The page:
How to speak with no words. The language of dance.

Originally published July 2017.


When I was growing up as a young dancer taking classes in ballet and jazz, getting the choreography “right” was paramount. Yet, I remember watching a ballet dancer who was the best in my class and thinking she was a bore to watch. “What is she missing?” I wondered. As I’ve grown as a person and a dancer, I began to realize that being a great dancer has very little to do with getting the steps right. Being a great dancer is about letting go and expressing emotion. The movements are just a vehicle for the expression.

At parties, my heart aches for people who say they don’t know “how” to dance. They always say no when you ask them to move with you or say that they need to drink more before they will have enough confidence to get out on the floor. When I started working on Redisco (a movement to bring back expressive dance culture), I began contemplating the role of dance in our social and personal lives.

Of course its fun to be good at a ballet or salsa, which requires lots of practice and discipline, but when you get down to the core of what makes all of these steps meaningful, it’s really the emotion and presence you have in the moment you are dancing. I believe dancing “well” is a practice- of letting go of your thoughts, what others think, “doing it right” and grabbing onto the moment, the music, your body and the joy of moving. Letting go into the movement has been a form of therapy that has helped me get through every thing — both good and bad — in my life and I yearn to share this experience with more people.

Lead Singer of Sylvan Esso, Amelia Meath, agrees that there is much more to dance than getting the steps right. “There’s something magical about it, and I don’t think anyone knows what it is except that it’s about letting go.’”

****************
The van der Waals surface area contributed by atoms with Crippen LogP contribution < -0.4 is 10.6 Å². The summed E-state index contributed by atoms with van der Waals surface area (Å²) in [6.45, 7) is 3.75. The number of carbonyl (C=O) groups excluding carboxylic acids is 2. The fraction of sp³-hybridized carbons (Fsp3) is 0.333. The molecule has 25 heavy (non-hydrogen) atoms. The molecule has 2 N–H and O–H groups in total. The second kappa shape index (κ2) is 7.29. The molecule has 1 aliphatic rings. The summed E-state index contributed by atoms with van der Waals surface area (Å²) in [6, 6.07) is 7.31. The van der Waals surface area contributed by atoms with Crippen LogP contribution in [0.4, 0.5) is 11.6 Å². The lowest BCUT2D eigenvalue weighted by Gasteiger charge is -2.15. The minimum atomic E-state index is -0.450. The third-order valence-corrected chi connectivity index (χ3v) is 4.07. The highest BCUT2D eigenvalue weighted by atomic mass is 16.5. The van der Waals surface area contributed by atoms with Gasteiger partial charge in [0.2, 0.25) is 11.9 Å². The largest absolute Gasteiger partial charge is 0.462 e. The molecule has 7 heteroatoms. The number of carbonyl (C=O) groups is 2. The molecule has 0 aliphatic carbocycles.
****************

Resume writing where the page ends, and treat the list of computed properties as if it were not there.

Lately I’ve been noticing the power and strength of letting loose proclaimed by unexpected people in unexpected places. While reading Amy Poehler’s new book “Yes Please,” I was happy to stumble upon this quote:

“Spontaneous dance parties are important in life. Dancing is the great equalizer. It gets people out of their heads and into their bodies. I think if you can dance and be free and not embarrassed you rule the world.” — Amy Poehler

Venture Capitalist, entrepreneur and so-called “networking guru of the Davos World Economic Forum,” Rich Stromback, also recently professed how crucial the dance floor is for networking.

In a recent article published on Harvard Business review, Rick Stromback was quoted claiming “the opportune moments come while dancing at one of the nightcap parties.”

Why is dance powerful?

So, why is it that Amy Poehler and Rich Stromback both agree that dancing is a powerful tool? I did some research and found out that humans and other animals have been dancing to communicate for a long time —

“It’s an instinctive response,” says Costas Karageorghis, Ph.D., a music and sports researcher and coauthor of Inside Sport Psychology. Yup, you’re hardwired to sync up your own movements to music, possibly because even primitive cultures used rhythmic movements to express themselves. Richard Ebstein, Ph.D., a professor in the psychology department at the National University of Singapore, adds that it’s a universal phenomenon. Even birds and bees use dance to communicate.

Dance makes your brain strong and happy.

According to a study in The New England Journal of Medicine, dancing may boost your memory and prevent you from developing dementia as you get older. Science reveals that aerobic exercise can reverse volume loss in the hippocampus, the part of the brain that controls memory. The hippocampus naturally shrinks during late adulthood, which often leads to impaired memory and sometimes dementia.

Also, just one lively dance session can slay depression more than vigorous exercise or listening to upbeat music, according to a study in The Arts in Psychotherapy. Getting jiggy with others also leads to less stress and stronger social bonds, key factors in both mental and physical health, says Verghese.

Let’s dance America!

What dance can do for you and society as a whole:

  • Connect with people around you in an authentic way
  • Express your true self — build self confidence
  • Live in the moment, create moments of spontaneity
  • Make your brain and body healthy

Now that we’ve reflected on how natural and powerful dance truly is, I’d like to ask you to join my effort to get more people truly dancing and connecting in the US. Here in San Francisco, my friend Alex and I are teaching beginning dance classes and hope to spread the joy of dance to more people we know. How can you make a difference? It can be as simple as saying “what the heck!” and joining the dance circle at your friend’s wedding. Or you could decide to go to a partner dance class with your partner or friend. Any small step you can make to take yourself out of your comfort zone and encourage your friends to join you will actually make the world a better place, one dance party at a time.

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